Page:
As the first phase of Ottawa’s Light Rail Transit (LRT) system takes shape, planning has been advancing for later stages – and Mayor Jim Watson has suggested a vision for the disused Prince of Wales bridge that could thwart an ambitious initiative to create a privately operated interprovincial commuter rail system.
On the Confederation Line, all 13 stations are now under construction, with work nearing completion on the eastern stations and advancing on western sites including the Tunney’s Pasture, Bayview and Pimisi Stations.
Watson said in a published interview that he is excited that the progress on the city’s LRT system will continue and expects there will be a commitment from the federal government for Phase 2 soon.
“It’s just a matter of time, crossing T’s and dotting I’s,” he told Metro Ottawa in a December interview. This stage will include 22 new stations, and an extension of the LRT east to Trim Rd. and west to Bayshore or Algonquin College. As well there are plans for an extension of the Trillium line south to serve Riverside South and the airport.
The city has also funded an environmental assessment to expand the line to Kanata, which Watson calls Phase 3.
However, what he describes as Phase IV is probably most contentious to the private sector consortium that sees the Prince of Wales bridge across the Ottawa River as the key asset in its commuter rail initiative.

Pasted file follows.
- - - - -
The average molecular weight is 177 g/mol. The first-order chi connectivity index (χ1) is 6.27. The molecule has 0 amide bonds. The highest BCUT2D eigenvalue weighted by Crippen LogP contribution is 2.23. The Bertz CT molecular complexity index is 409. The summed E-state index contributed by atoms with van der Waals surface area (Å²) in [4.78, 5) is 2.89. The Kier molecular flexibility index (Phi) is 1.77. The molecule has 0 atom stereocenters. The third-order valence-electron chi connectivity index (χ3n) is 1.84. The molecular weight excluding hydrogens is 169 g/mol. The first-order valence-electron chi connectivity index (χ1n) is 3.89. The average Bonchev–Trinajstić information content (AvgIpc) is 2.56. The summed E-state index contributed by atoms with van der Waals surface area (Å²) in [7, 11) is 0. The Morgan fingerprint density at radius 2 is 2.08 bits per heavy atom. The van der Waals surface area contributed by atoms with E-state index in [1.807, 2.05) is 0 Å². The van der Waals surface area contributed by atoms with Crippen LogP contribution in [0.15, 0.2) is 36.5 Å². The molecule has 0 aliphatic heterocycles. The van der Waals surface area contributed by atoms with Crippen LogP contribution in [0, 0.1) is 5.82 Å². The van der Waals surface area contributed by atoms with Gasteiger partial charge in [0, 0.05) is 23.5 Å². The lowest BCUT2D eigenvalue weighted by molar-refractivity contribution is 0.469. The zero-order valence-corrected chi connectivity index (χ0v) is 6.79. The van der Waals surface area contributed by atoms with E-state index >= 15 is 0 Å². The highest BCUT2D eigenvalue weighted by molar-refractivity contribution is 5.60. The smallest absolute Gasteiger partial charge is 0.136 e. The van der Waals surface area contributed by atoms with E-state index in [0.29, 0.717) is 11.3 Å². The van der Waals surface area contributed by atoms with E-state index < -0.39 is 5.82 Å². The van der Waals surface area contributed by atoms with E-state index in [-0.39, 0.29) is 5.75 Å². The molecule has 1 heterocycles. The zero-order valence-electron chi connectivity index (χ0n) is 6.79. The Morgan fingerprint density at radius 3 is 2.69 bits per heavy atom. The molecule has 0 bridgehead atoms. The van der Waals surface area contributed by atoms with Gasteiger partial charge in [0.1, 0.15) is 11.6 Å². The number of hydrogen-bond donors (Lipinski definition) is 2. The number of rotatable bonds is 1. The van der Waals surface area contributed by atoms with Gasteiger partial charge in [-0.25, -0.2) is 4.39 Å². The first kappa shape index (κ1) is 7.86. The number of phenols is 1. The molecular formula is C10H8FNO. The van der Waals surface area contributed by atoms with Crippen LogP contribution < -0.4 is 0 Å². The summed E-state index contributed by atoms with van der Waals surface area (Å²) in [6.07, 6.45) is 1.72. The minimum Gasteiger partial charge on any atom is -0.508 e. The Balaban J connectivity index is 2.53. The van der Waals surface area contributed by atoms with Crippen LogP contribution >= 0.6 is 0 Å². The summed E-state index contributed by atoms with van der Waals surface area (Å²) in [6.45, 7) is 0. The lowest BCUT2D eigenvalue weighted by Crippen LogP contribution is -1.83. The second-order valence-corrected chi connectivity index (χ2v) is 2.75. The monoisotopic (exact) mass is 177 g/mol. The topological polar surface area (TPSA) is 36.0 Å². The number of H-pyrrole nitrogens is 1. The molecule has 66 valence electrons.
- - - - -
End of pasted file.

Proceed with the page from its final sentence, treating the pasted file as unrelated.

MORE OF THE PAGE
The MOOSE Consortium has proposed a network linking 16 eastern Ontario and western Quebec municipalities – and appealed to the Canadian Transportation Agency (CTA) this summer after the City of Ottawa dug up about 250 metres of federally regulated rail line as it constructs the Bayview Light Rail Transit (LRT) station.
MOOSE director general Joseph Potvin says the CTA hasn’t released a decision yet. His group’s proposed system would not be compatible with the city’s LRT trains. He had envisaged that there could be a transfer point between the two systems at the Bayview station, but the two systems cannot operate on the same tracks.
MOOSE says it wants to build the rail system without any public subsidies or funding as the first new Canadian metropolitan passenger railway company in 125 years. (It has submitted its development application to the CTA and is awaiting the go-ahead decision.)
MOOSE plans to earn revenue by charging fees for station stops to owners and to tinvest in communities linked by the rail system, who would see their property values increase if the system is put into operation.